November 29, 2010
Dr. Chris Kuehl, economic analyst for the Fabricators & Manufacturers Association, Intl. (FMA), sees the "beginning stages for some optimism" in the small business community, which, in turn, indicate "solid" economic news for many U.S. manufacturers in 2011.
Kuehl said, "The small business community drives the economy and is vital to any sort of real recovery. In manufacturing the connection is even more obvious as 95 percent of manufacturers employ fewer than 500 workers and half run operations of less than 100 employees."
In the current FMA economic update newsletter Fabrinomics, Kuehl asserted there is a mood of optimism in the small business community, citing the National Federation of Small Business Optimism Index that rose by 2.7 points and now sits at 91.7.
"That is certainly progress and there are some movements in the sub-index that look more promising yet," he said. "There is an expectation that demand will increase as the expected sales increase jumped by 4 percentage points — marking the first positive movement in that sub category since the start of the recession in 2008." There also was an 11 percent gain in the index that marks expected business conditions in the next six months.
"That is consistent with some of the other elements, which indicate many in the small business community think 2011 will be what most of them had expected 2010 to be," Kuehl added. "There has even been some improvement in terms of the hiring index as it rose by 4 percent as well.
"None of this data suggests there is euphoria in the community, and the numbers are well below what used to be considered normal," he said. "In fact, the 91.7 reading is still in recession territory and that tells an important story as well. The bottom line is that conditions are improving but slowly, and there is no real sense that there will be dramatic recovery much before the end of next year — at the earliest."
Kuehl stressed three factors must occur in the small business community for a recovery to take place. Most critically, consumer demand must return. In addition, businesses need access to capital to meet that expanded need, and business owners will require a semi-predictable environment in order to plan how to grow their businesses.
"Small business owners are well aware they hold the key to the most important priority," he explained. "They know they are the major employers in the economy and they know that their employees are other people's consumers. They would love to start hiring and feeding the economy with all those eager employees but there is nothing they can do on their own.
"It is the same Catch-22 dilemma the economy as a whole has faced for the past three years," Kuehl said. "The only potential shift in this conversation takes place when one broadens the concept of consumer and looks outside the traditional avenues of demand. The lure of the global consumer is strong and there is much evidence to show those companies that can take advantage of the global markets will be the ones to grow.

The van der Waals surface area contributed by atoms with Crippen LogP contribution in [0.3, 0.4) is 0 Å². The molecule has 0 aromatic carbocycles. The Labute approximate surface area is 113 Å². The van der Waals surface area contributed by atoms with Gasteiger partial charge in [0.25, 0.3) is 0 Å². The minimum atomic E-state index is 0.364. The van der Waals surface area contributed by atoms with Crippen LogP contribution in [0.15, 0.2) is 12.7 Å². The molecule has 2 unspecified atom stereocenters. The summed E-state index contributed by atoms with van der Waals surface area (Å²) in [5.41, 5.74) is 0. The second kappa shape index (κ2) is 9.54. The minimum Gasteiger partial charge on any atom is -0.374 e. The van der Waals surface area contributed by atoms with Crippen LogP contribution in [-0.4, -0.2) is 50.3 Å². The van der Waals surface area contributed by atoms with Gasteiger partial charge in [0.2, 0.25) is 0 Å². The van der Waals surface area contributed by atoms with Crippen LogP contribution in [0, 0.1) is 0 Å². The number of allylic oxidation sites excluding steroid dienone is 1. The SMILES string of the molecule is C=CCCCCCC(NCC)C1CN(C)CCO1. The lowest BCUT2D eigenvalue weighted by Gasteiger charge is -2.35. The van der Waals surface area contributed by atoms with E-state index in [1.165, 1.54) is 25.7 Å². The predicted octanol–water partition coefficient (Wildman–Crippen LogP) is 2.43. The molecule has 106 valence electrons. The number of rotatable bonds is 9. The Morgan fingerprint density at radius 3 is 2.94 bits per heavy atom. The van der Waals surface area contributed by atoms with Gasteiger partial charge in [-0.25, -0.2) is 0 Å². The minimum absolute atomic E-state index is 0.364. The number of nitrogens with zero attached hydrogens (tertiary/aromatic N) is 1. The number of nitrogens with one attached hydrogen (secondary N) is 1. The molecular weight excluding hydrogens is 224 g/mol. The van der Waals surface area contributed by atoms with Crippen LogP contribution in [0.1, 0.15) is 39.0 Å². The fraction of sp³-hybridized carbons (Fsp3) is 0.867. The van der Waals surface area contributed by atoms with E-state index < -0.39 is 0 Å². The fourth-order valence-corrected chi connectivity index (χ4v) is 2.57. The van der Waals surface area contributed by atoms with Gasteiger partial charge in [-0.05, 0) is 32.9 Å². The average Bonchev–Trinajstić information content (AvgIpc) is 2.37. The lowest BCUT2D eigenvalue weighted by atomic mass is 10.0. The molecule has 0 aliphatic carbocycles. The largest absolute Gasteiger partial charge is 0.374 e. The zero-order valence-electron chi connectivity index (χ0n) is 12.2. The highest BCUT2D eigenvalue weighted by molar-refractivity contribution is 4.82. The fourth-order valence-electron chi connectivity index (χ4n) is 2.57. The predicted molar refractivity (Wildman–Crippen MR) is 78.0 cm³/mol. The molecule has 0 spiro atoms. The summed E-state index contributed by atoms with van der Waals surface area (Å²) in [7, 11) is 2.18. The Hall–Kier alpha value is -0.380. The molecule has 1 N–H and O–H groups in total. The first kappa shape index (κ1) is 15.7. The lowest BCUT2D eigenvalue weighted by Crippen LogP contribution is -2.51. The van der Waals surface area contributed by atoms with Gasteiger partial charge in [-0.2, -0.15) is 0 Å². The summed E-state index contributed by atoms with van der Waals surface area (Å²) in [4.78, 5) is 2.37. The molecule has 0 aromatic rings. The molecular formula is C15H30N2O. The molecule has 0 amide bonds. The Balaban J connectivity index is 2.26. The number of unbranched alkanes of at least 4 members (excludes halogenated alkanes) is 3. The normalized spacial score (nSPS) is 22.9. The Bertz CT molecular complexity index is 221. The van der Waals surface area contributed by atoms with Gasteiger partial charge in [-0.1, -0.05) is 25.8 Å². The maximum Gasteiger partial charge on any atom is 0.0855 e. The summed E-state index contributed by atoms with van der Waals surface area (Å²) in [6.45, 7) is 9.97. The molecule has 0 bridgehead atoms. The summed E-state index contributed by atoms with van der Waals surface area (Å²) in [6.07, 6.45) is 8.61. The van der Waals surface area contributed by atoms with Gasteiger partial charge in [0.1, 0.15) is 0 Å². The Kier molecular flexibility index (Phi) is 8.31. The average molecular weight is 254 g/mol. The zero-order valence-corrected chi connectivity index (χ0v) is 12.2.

"More opportunities exist for manufacturers in this area — the steel fabricating shop in Ohio may be able to sell to the rest of the world, but the dry cleaner in Las Vegas isn't going to have that option."
In regards to capital, the financial sector will see some significant changes and some of those will clearly make the system more accountable, according to Kuehl.
In terms of the regulatory environment, Kuehl stated, "There is nothing that even comes close to consensus on this subject. For every small business that feels hampered by regulation and control, there is another one that will directly benefit from that rule or regulation."
Kuehl noted that because the majority of manufacturers are small business people, they have the same basic issues as others in that community. "The fact that there has been movement in the overall sector demonstrates that some of the effort to increase economic activity is starting to bear fruit," he said.
"For the vast majority of manufacturers in the U.S. these other small businesses are their consumers — directly and indirectly," Kuehl added. “It is solid news that there has been a change in attitude — at least the beginning stages of some optimism. If this holds for a few more months, it will be appropriate to get more excited about that build in confidence."
Based in Rockford, Ill., the Fabricators & Manufacturers Association, Intl. (FMA), is a professional organization with more than 2,100 members working together to improve the metal forming and fabricating industry. Founded in 1970, FMA brings metal fabricators and fabricating equipment manufacturers together through technology councils, educational programs, networking events, industry trade publications including The FABRICATOR®, and the FABTECH trade show. FMA also has a technology affiliate, the Tube & Pipe Association, Intl. (TPA), which focuses on the unique needs of companies engaged in tube and pipe producing and fabricating.